Best Buy CEO Brian Dunn call it quits

“No. 1 U.S. electronics chain Best Buy Co., seeking to identify itself in a changing industry that’s seen lower demand for its bread-and-butter merchandise from televisions to digital cameras, said on Tuesday its Chief Executive Brian Dunn has resigned,” Andria Cheng reports for MarketWatch.

“Analysts said the news added another level of certainty after the Richfield, Minn.-based company said in late March it would shut 50 of its unprofitable big-box stores and reduce square footage in a series of restructuring moves that aim to cut $800 million in costs by fiscal 2015,” Cheng reports. “‘Investors see a company with structural problems, regardless of the CEO and now one undergoing leadership transition,” Telsey Advisory Group analyst Joe Feldman told MarketWatch. ‘Investors have wanted to see a CEO change for some time. Best Buy is likely to go after a strong operating CEO who has the courage to make tough, and possibly radical decisions.'”

Cheng reports, “Best Buy said it had no disagreements with the 51-year-old Dunn regarding operations, financial controls, policies or procedures. The company said the decision was mutual, adding ‘it was time for new leadership to address the challenges that face the company.’ The company named director Mike Mikan, 41, as interim CEO. Best Buy founder Richard Schulze continues to serve as chairman.”

Read more in the full article here.

MacDailyNews Take: Too bad for Best Buy that Ron Johnson is already onto his next challenge.

Related articles:
Best Buy posts $1.7b loss, to close 50 U.S. stores, cuts 400 corporate-level jobs – March 29, 2012
Steve Jobs’ ex-lieutenant Ron Johnson adds $1.5 billion to J.C. Penney in two days – January 30, 2012
J.C. Penney CEO Ron Johnson: What I learned building the Apple Store – November 21, 2011
Apple’s retail store chief Johnson off to J.C. Penney; expected to become CEO within months – June 14, 2011


    1. I doubt Ron would have taken the job if he was available and it was offered. Johnson came from Target; he knows general merchandise. Having done tech right for Apple and put them on top, why would he go to BB?

  1. When the first rat off of the sinking ship is the Captain, it’s time to cash in your stocks and start abandoning the ship, too.

    CompUSA, CircuitCity, Best Buy. It’s like falling dominoes in slow motion. I guess we can say the whole tech bubble is finally gone. They might as well kill the Space Shuttle, too… oh, wait, they did. Apple has been in a deep coma since Steve died. Where’s all of the cool US tech? Now, we’re just stuck with lame regurgitated social networks on 6 year old computers. Even my TV programming is mostly from the UK.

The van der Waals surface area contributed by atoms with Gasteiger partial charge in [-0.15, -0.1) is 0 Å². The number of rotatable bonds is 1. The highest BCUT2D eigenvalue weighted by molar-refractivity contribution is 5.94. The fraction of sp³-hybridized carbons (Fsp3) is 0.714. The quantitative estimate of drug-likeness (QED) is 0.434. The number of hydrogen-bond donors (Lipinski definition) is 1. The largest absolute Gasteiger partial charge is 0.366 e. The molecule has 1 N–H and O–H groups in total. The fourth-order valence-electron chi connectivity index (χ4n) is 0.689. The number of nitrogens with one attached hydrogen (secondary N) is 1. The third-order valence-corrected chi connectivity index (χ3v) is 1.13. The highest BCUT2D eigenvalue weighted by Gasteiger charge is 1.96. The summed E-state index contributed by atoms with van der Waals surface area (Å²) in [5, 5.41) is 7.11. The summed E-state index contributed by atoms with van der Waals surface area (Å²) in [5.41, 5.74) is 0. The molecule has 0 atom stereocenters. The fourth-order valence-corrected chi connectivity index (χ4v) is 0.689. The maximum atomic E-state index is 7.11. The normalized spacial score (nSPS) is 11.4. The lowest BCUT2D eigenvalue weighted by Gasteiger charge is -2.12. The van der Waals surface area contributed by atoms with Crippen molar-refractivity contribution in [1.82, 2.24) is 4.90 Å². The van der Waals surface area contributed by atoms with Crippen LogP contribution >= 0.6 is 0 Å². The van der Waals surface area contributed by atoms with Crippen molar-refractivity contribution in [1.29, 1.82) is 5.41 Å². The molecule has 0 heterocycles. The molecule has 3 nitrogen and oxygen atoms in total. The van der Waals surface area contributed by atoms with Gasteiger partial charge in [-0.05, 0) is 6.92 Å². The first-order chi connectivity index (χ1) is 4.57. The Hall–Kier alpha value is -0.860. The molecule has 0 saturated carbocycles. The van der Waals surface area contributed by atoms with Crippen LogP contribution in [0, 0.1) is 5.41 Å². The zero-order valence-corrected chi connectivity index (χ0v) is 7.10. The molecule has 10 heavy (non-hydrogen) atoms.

True story: I went to a Best Buy just a few days ago to get a HDMI cable. I had a choice between a $45 and $135 cable. A common plain cable should not be one-forth the cost of the TV. Wondering if it was the world or me that was going insane, so for the fun of it, I stopped by the local rural Farm & Fleet. You know, horse bridles and bib-overalls, they had them! $14. I no longer wonder why Best Buy is failing. $135 for just a cable… really?!

    1. I don’t think this relates to a “tech bubble”. The tech bubble relates to the dot com boom. Best buy sells technology hardware, which is different. Overvaluation based on tons of capital being put into hype and changes in consumer behavior are not really comparable. The problems with consumer electronics chains does not signal a problem with available technology, but rather a problem with their model of distribution.

      I’m also confused by the “deep coma” comment. Their release schedule has not really been changed significantly since Steve Jobs passed.

  2. Best Buys biggest problem is that it is being used as a display room for online retailers that have few of the costs of brick and mortar stores and the added advantage of not having to charge tax. Best Buy will move to a rental of retail space model with companies manageing areas supplying and paying its own staff. The
    Apple Shops within BB have been great for both.
    BB has played a big part in switching loyal Best Buy customers who had returned to buy another PC to Apple.

  3. big box retailers put mom & pop stores out of business by leveraging volume and undercutting service levels. Now they whine when online retailers and wholesalers do the same exact thing to them.

    …but then, Best Buy never really did offer any service or product knowledge whatsoever, so no big loss.

    Support your local stores, otherwise they will all disappear and you’ll never be able to touch & try before buying — you’ll have to buy and return until you get the product that actually lives up to its online description. … or you will have to visit an Apple store, which carries a selection of what, maybe 0.1% of the available electronics on the planet, and only in certain metropolitan regions?

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